In the fifties, Wenger found that the Yoruba religion was in a state of decay. Practitioners of the faith were demoralized and its priests and priestesses rejected in favor of Christian missionaries. Yoruba is a religion integrally associated with the Yoruba people – indeed, the belief system, the tribal culture, and the language all form an indistinguishable whole. The religion is animistic and involves belief in reincarnation within blood-lines. The aim of human life is to achieve joy by prayer-communion with the divine, each person seeking to achieve his or her unique and transcendent spiritual destiny. Yoruba beliefs involve many gods, goddesses, as well as lesser spirits and some of the faith’s rites were celebrated in sacred groves. In the mid-fifties, these groves were largely abandoned and had been desecrated by hunting, logging, and trapping in the sacred forests. The most important sacred grove in Nigeria was near the city of Osunogbo, an ancient old-growth forest towering over the Osun River. Yoruba, like most religions is syncretic – by the middle of the 20th century, it had absorbed certain aspects of Christianity and one of its principal gods, Osun, was affiliated with both the river, the trees growing around the stream, and John the Baptist, another religious figure associated with flowing water. (John the Baptist baptized Jesus in the sacred River Jordan.) Wenger was appalled to find the sacred grove on the Osun River shattered, many of its trees cut down, and, in fact, threatened by development in the adjacent city. So the Austrian-Nigerian high-priestess devoted her life to saving the sacred grove on the Osun River, establishing it as a holy place apart from the rest of the terrain, and decorating the forest with objects of art.

By the year 2005, Wenger’s work at the sacred grove in Osunogbo was recognized by UNESCO as a culturally significant place worthy of international protection. Before Wenger’s intervention, most Yoruba altars and ritual objects were small, readily portable, and, therefore, easily stolen. The Yoruba produce carvers and woodworkers of magisterial genius and their work is highly collectible. Indeed, Wenger’s husband, Ulii Beier, whom she divorced a few years after arriving in Nigeria, was a major collector of Yoruba and other tribal art, and, with his second wife, established one of Europe’s major museums devoted to African art and culture, the Iwalewa-Haus in Bayreuth, Germany. Presumably, Beier, and collectors like him, were part of the threat eating away at the fabric of Yoruba faith – no sooner did an artisan carve a totem or an idol than some other enterprising Nigerian snatched the work for sale to European galleries. Wenger put an end to this practice by a simple measure: she constructed Yoruba images on a monumental scale, idols as large as houses made from reinforced concrete or sculpted from enormous logs. These works, created in the sacred grove at the Osun river, were site-specific in the most dramatic way, expressions of the holy spirits animating the green and shadowy grove far too large to be carted away. Over the years, Wenger supervised the construction of high walls around the sacred grove, limited access to the holy place by restricting entry to a single, small and crooked gate, clearly designed to keep art thieves from purloining the holy sculptures inside the enclosure.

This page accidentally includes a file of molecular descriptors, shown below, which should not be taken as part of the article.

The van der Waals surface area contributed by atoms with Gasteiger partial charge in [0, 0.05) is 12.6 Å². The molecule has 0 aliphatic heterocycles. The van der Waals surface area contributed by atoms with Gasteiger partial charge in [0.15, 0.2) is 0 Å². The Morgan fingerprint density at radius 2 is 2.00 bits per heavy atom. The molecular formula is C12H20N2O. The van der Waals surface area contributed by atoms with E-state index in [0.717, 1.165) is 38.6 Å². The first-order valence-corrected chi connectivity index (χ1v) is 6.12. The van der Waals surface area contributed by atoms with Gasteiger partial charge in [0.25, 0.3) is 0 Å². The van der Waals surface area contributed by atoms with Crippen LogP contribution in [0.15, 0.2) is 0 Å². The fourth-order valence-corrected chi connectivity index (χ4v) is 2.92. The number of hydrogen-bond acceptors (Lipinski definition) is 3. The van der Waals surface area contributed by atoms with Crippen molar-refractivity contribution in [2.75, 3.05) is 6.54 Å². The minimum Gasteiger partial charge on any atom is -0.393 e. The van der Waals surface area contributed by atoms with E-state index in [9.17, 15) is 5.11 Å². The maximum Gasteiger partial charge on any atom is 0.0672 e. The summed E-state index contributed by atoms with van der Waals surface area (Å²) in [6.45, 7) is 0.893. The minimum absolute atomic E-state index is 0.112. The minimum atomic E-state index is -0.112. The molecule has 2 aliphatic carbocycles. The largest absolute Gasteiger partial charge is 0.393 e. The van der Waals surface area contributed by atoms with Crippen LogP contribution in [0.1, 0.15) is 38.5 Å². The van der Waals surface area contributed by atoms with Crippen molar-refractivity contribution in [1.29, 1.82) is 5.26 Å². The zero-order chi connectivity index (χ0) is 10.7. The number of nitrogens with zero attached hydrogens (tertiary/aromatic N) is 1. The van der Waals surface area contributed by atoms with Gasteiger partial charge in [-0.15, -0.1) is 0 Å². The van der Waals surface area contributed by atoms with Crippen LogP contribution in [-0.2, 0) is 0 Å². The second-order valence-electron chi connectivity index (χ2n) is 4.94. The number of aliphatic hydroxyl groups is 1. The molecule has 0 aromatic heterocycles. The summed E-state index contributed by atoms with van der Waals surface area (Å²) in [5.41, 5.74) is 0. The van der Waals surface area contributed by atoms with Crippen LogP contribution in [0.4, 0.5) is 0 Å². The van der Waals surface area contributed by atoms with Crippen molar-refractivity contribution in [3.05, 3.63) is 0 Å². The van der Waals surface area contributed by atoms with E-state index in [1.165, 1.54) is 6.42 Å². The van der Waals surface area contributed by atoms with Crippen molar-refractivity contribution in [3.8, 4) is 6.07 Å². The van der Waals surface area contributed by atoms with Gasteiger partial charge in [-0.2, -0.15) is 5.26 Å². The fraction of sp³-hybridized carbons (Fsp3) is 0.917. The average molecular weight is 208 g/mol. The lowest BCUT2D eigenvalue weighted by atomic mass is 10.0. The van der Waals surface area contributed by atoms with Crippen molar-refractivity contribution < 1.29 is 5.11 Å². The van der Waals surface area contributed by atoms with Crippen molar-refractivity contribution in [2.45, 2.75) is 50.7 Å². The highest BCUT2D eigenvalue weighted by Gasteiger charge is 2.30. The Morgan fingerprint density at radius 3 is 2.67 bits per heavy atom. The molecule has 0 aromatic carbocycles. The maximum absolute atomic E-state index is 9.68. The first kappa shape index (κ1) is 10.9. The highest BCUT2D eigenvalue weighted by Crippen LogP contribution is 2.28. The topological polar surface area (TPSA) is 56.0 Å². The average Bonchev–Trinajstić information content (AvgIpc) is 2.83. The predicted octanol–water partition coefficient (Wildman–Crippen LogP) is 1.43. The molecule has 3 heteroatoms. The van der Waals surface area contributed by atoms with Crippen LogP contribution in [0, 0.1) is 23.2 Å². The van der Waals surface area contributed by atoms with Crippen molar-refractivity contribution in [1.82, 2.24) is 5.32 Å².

In effect, Wenger’s efforts renewed the Yoruba faith, won it credibility and adherents, and established the work of Yoruba artists as significant and highly prized commodities in European and New York art galleries. Wenger, who was known simply as "Mama," in Osunogbo where she lived, adopted more than a dozen local orphans and raised them in a sort of commune. Her eldest adopted daughter, Nike Okundaye is Nigeria’s most well-known contemporary painter and operates lucrative galleries both in Europe and Lagos. For Wenger, it is apparent that there was no distinction between high art, the sort of Art Brut that she had championed as a young woman in Vienna, and the sacred sculpture in the holy grove at Osunogbo. Further, under Wenger’s guidance, ancient Yoruba festivals that had long been abandoned were revived. Wenger was instrumental in establishing the Osunogbo pilgrimage, an eight-day festival that involves massive and terrifying fire rituals as well enormous processions from the center of the city to the sacred grove. In the last decade, millions of people from all around the world have participated in this festival – in effect, through Wenger’s efforts, Yoruba has become a world-religion with faithful living in all major communities of the East African diaspora. Of course, there is some question as to whether Susanne Wenger’s version of Yoruba is truly authentic – was the sacred grove on the Osun River central to Yoruba faith before Wenger adopted it as a massive art project? After all, the German-speaking people are also forest-folk and, once, worshiped in sacred groves. (We have Christmas trees in our homes as evidence of this ancient Teutonic religion.) Certainly, the Osunogbo festival seems primarily to be a celebration devised by Wenger and her supporters as well as the city fathers (and civic boosters) of the town where the event occurs. But religions evolve and Yoruba has revived and is significant in the lives of many millions of people, at least, in part through the efforts of this Swiss-Austrian artist.